The concept of the show is relevant and timely and the success hinges on whether or not the performers can introduce hot button topics like race and sexuality and violence in a way that doesn’t turn the audience off but draws them in and makes them feel comfortable.

-The Hyde Park Herald

Each episode is charming and authentic, but there's always a punch line that keeps things from getting too sappy and plenty of delightfully hilarious digs at the world of improv comedy.

"To me comedy isn't really even a genre, it's a medium," Ahiers says. "We wanted to showcase something that was like, 'Queer people! You're coming out, and that can be difficult, but also your life can have all these moments that are beautiful and funny.'

-The Chicago Reader


Trigger was not simply a comedic project. Its cast and director feel strongly about the issues at hand: not just the greater, more abstract problems facing the country, but also the palpable questions of community and responsibility right here in Chicago.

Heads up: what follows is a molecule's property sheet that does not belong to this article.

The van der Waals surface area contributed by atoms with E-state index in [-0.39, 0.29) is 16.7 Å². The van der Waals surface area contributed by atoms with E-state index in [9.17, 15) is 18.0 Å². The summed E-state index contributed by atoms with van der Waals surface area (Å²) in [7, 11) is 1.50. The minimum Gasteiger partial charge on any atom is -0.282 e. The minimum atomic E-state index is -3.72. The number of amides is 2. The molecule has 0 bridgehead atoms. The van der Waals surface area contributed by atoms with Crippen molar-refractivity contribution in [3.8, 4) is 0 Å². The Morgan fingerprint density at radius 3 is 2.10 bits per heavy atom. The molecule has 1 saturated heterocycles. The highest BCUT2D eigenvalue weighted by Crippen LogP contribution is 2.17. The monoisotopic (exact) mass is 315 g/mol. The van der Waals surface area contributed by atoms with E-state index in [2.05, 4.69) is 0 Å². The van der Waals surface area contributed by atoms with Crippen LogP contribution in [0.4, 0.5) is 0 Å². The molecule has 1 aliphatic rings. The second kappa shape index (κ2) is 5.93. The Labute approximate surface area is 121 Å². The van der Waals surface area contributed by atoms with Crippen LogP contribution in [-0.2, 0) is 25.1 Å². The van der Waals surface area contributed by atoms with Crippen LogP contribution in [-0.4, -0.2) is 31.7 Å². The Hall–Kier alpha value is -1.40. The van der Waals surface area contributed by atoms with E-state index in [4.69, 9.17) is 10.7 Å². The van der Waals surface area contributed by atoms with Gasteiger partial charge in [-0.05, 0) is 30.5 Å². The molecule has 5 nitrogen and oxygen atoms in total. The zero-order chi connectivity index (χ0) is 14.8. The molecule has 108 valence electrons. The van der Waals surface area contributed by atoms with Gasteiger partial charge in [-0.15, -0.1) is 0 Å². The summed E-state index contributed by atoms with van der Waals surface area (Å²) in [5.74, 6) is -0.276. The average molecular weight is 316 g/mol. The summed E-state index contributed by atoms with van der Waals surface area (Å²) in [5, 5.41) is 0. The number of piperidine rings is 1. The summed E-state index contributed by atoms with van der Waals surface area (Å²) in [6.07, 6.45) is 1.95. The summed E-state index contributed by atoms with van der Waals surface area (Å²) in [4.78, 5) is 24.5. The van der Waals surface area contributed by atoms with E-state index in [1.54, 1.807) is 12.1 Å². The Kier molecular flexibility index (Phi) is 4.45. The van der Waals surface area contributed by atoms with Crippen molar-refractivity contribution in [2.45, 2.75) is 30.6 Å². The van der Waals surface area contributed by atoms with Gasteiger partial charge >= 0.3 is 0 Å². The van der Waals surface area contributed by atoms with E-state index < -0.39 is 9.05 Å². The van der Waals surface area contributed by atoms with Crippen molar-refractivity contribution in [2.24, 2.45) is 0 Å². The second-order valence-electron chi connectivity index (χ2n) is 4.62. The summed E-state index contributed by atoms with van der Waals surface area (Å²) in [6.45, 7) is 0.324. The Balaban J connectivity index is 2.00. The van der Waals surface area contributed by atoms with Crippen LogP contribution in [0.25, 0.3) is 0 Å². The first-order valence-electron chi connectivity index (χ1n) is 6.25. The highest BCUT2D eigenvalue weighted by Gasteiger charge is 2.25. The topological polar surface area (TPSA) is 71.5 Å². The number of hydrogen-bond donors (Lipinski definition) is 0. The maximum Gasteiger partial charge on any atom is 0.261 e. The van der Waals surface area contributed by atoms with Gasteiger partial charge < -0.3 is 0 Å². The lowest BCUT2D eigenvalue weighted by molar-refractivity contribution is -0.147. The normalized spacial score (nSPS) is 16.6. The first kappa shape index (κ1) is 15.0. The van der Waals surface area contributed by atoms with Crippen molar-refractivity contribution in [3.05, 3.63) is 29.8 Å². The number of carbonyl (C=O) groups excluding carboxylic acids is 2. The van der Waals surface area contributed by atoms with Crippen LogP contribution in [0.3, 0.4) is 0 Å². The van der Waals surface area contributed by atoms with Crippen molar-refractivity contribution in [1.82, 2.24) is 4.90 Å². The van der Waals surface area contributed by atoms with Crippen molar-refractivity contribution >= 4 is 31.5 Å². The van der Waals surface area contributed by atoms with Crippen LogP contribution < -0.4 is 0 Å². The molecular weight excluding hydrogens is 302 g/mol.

—  The Chicago Maroon

These ladies are fierce. They are smart, brave and not afraid to voice their opinions. Cassie Ahiers did a beautiful job directing this show and I look forward to more productions from her. Table Manners opened to a theatre so packed, it was standing room only and now I know why. These ladies should pack the house every night and you should be there at least once.

-Life's a Funny Scene, Blog

Selected Reviews

Shannon Noll Uses Comedy to Defy Expectations and Define Themself

Trigger’d: The Revival a Safe Space for Comedy

Trigger Tackles Tough Issues

Review: Table Manners

Review: My Chicago Valentine